lodi
Lodi  (Level: 98.6 - Posts: 2144)
Wed, 2nd Sep '09 7:49 PM

My mom and dad only knew each other a few weeks when they got married. It turns out that she was engaged to another guy, who went off to war and she never heard from him again. She thought he had spurned her so she quickly married my father out of spite. She immediately became pregnant and was very large with child when her original fiance came home after being rescued as a POW. Both were devastated.

My parents never really got along.

sandracam
Sandracam  (Level: 149.3 - Posts: 4190)
Wed, 2nd Sep '09 7:51 PM

OMG Lodi. That's such a sad story...

garrybl
Garrybl  (Level: 279.5 - Posts: 6639)
Wed, 2nd Sep '09 10:09 PM

This might be the best thread I've read for years; keep em coming!

sargon
Sargon  (Level: 112.0 - Posts: 1256)
Wed, 2nd Sep '09 10:14 PM

My Dad was on a transport as part of the troops that would invade Japan. During the trip the bomb was dropped and the war came to an end. But the troops were not told the war was over until they reached Japan. The officers were afraid that the troops would demand to turn the ship around if they knew the invasion was off.

My uncle fought his way across the Pacific and ended up as part of the occupation of Japan. He and two other soldiers were put in a Japanese village, They sandbagged themselves in a jail cell with a machine gun. I was told that the Japanese police kept them safe.

daveguth
Daveguth  (Level: 253.9 - Posts: 1636)
Wed, 2nd Sep '09 11:24 PM

OK, given Barry's encouragement, I'll try one more.

After an evening of carousing and embibing (wherever one did that in wartime Philippines), my Dad and buddies were heading home in a Jeep. Spotting a carabao (water buffalo) by the side of the road, my Dad decided to slap it in the rear end as they drove by. As any sober person would guess, this broke his hand in several places. (My Dad's only "war injury"!) The army, being who they are, decided to try an experimental treatment for repairing/stablizing his hand. It was this weird combination of pins, tape, rubber bands, and probably spit. They took dozens of pictures, so about half of my Dad's wartime photo album are closeups of his hand. He had the silly setup on his hand for months, and apparently it didn't heal right. So they broke it again, put it in a cast, and my Dad (surprisingly) had little trouble with the hand in his later years.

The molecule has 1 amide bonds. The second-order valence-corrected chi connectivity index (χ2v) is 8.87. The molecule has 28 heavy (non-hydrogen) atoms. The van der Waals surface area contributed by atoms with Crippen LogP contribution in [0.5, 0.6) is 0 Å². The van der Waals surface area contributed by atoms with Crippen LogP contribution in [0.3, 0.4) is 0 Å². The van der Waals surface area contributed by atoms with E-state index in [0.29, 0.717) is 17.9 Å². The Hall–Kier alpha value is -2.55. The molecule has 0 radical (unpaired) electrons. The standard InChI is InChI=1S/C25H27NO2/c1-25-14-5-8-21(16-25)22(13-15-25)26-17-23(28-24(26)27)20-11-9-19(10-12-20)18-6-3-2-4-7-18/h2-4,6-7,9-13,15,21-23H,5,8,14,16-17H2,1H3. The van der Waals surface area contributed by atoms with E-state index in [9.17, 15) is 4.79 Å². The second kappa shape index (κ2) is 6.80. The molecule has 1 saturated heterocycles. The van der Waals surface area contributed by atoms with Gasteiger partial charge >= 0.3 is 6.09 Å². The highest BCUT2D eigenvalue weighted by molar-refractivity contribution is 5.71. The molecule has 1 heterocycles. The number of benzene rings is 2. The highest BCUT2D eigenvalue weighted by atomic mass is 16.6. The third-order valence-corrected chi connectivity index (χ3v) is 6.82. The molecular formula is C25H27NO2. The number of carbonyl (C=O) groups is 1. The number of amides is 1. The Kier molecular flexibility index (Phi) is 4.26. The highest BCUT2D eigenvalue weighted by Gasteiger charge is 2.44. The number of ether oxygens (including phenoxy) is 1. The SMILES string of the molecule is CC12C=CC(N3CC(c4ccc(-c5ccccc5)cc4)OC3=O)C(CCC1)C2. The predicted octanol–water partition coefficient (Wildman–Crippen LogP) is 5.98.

salzypat
Salzypat  (Level: 156.1 - Posts: 5313)
Thu, 3rd Sep '09 12:58 AM

Any of you who still have family alive who served in WWII, please ask them if they ever stopped in North Platte, Nebraska.

Here's a video that explains it:

http://www.youtube.com/watch?v=07DGeLvDw8I

Bob Greene also wrote a book about it "Once Upon A Town: The Miracle of the North Platte Canteen."

Women came from 125 communities, some from Colorado and Kansas, to help serve these men and women.

Remember, sugar was rationed, as was gas and tires. It was a true miracle that the people were able to make this happen.

lodi
Lodi  (Level: 98.6 - Posts: 2144)
Thu, 3rd Sep '09 1:12 AM

Another story that stuck with me from my childhood: My dad said the destroyer he was on often sailed out in a fleet of some kind, in formation. That particular day, the sea was really rough and a big wave came over the deck and knocked out a good portion of their electrical system. My dad's ship had to go back to port for repairs, and another took its place. He said they all waved as they passed each other.

When they got back to port, they found out that the ship that replaced them had been sunk by a kamikaze pilot. He said the ship was eerily silent for several hours.

m48ortal
M48ortal  (Level: 251.1 - Posts: 3742)
Thu, 3rd Sep '09 7:52 AM

Dad was the bazooka man in his unit until his ammo carrier was wounded. Instead of giving him a new ammo carrier, they gave him a rifle. The men on the front line were rotated back to rest camp periodically, and it was the ammo carrier's turn to go. Since he had been evacuated to a hospital, that moved Dad up in the rotation. Hot food, warm water, a chance to sleep on a mattress for three days. While he was at rest camp, the worst snowstorm in years hit the area, and no trucks could leave camp for three more days. When he returned to the front, he asked where his squad was.

Nowhere.

During his absence, his entire squad had been killed or captured, and he was listed as MIA, through a paperwork foulup.

His guardian angel probably need some rest camp now.

garrybl
Garrybl  (Level: 279.5 - Posts: 6639)
Thu, 3rd Sep '09 7:53 AM

salzypat; the North Platte link is not only complete news to me and very infrmative but also entertaining and emotional.
Many thanks -some one should write a quiz about it!

salzypat
Salzypat  (Level: 156.1 - Posts: 5313)
Thu, 3rd Sep '09 9:18 AM

Gee, Barry, talk about the obvious!

Sploofus Editor
Sploofishy (Editor)  
Thu, 3rd Sep '09 1:19 PM

Very neat short documentary. Thanks Pat.

The thing that I find endlessly fascinating about the period is that there is always some new dimension to be uncovered and there are no easy answers. Even in America, where it is referred to as "The Good War" (doubt many in Europe call it that), it changed the lives of everyone, sometimes for the better, but often not.

My original thought in producing the audio series (currently 8 hours in length), was to look at how the war took the citizens of this community in the middle of nowhere and flung them literally to all parts of the globe - and then how, somehow, they came back and tried to put their lives and the community back together again.

However, it didn't quite work out that way. I decided to just let the people tell their stories with as light an editorial hand as possible and let people draw their own conclusions.